Where have the past six months gone? Here we are celebrating the Summer Solstice and contemplating the relentless march of time. And, the fact that none of us are getting any younger, irrespective of the restorative powers of the magic Mull mud! Afforded a huge slice of luck, thanks to some beautiful weather, our recent walks have provided us with a wealth of wonderful wildlife memories to re-live as conversation pieces during the long, dark nights of Winter.
The Slender Scotch Burnet moth is found at a handful of locations on Mull and Ulva, where adults are on the wing for a few short weeks in June and July. We were concerned on a recent walk that we may have been too early to view this marvellously confiding day flying moth. Thankfully, our fears were quickly dispelled when we began searching the grassland where we had enjoyed such wonderful experiences with this rare and beautiful insect last year. Not only that, an individual took an obvious fancy to the pink fleece one of the ladies in our group was wearing and promptly settled on her arm, providing her with what was truly a once in a lifetime’s experience!
The grass verges that flank ‘Mull’s Motorway’ are a riot of colour at present. These wildflower strips are not only aesthetically pleasing to the human eye, but assume the role of a life-giving nectar café for many of the marvellous moths and butterflies that inhabit the island. The roadsides are ablaze with Ox-eye Daisies, Red and White Clover and Bird’s Foot Trefoil, within whose ranks we found a solitary Greater Butterfly Orchid. Highly scented, this exquisite and delicate plant relies on long-tongued night-flying moths to aid its pollination. As the insect sips nectar from the orchid’s flower, pollen glues itself to the moth's eyes, in another fascinating example of how the eyes of Mull’s wildlife remain open, long after we humans have turned in for the night!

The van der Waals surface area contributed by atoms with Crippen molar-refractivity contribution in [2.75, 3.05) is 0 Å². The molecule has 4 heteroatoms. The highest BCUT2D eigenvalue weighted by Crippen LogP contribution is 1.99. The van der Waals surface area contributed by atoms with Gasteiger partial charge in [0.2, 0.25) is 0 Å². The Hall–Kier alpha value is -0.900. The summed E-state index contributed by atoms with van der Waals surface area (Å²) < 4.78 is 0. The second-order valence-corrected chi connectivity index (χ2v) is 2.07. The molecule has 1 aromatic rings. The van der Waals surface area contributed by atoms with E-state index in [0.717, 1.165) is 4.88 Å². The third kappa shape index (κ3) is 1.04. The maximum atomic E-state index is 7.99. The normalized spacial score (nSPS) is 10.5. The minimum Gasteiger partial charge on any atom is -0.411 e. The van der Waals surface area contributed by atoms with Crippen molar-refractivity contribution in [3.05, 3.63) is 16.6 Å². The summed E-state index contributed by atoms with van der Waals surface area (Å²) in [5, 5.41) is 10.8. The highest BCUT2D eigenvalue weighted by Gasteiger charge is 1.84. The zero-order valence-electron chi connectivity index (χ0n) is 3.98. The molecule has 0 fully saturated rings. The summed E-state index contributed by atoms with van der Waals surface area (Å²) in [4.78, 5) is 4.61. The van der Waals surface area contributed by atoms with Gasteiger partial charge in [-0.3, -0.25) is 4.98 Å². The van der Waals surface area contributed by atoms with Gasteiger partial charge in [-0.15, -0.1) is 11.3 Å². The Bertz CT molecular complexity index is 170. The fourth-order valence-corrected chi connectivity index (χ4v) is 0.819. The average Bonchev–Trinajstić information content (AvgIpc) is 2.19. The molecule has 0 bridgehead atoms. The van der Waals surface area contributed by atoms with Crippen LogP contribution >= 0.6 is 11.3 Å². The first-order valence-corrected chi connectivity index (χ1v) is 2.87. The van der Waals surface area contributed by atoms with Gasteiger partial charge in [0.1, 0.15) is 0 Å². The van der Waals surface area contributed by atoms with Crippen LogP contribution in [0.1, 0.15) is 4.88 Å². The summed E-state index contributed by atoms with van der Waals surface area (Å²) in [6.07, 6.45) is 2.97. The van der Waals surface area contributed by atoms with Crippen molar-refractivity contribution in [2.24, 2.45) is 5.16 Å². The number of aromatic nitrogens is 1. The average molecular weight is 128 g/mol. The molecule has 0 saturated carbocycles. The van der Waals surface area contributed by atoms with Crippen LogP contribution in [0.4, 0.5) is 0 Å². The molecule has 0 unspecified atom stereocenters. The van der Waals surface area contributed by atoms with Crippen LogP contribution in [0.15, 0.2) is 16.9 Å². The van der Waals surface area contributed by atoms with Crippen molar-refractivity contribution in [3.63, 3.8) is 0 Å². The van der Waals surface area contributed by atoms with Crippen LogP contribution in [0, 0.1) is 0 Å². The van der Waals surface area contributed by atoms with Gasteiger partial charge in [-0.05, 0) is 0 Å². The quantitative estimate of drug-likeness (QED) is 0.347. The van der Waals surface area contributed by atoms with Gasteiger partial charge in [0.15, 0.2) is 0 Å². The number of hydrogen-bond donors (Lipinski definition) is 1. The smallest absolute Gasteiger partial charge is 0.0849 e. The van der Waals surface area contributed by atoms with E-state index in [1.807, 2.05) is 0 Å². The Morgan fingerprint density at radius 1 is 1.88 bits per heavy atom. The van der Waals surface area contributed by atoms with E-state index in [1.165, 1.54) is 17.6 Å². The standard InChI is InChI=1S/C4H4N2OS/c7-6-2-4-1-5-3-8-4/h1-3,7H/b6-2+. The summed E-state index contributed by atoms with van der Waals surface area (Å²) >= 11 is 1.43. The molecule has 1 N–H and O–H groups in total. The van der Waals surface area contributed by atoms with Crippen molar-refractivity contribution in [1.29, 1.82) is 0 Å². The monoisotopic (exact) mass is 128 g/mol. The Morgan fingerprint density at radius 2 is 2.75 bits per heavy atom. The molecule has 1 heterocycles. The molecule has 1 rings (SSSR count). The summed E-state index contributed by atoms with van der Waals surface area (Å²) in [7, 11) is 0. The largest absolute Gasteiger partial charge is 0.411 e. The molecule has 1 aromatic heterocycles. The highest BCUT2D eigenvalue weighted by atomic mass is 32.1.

Walking amongst the carpets of Heath Spotted Orchids that had sprung up almost overnight on the island’s moors, we were suddenly stopped dead in our tracks by a fast moving caterpillar. Looking more Porcupine than the alluring Garden Tiger Moth that it was destined to become, this ‘Woolly Bear’ certainly lived up to its nickname. Seeming out of habitat, it wasn’t for hanging around and stayed just long enough to pose for our camera before making good its escape to the sanctuary of the bogland heather.
Some of our most cherished wildlife moments are not necessarily those that are shared with the rare and unusual birds and beasts of this wondrous isle. A male Large Red Damselfly had caught sight of an unsuspecting female and had carried her off in tandem to mate on a secluded grass stem. In flagrante delicto! It seems that nothing is sacred, however, as lifting the courting couple on to a finger provided our guests with the most incredible and voyeuristic experience of their trip. It appears that nothing else matters when you are caught in the throes of passion. Ooh, er, missus!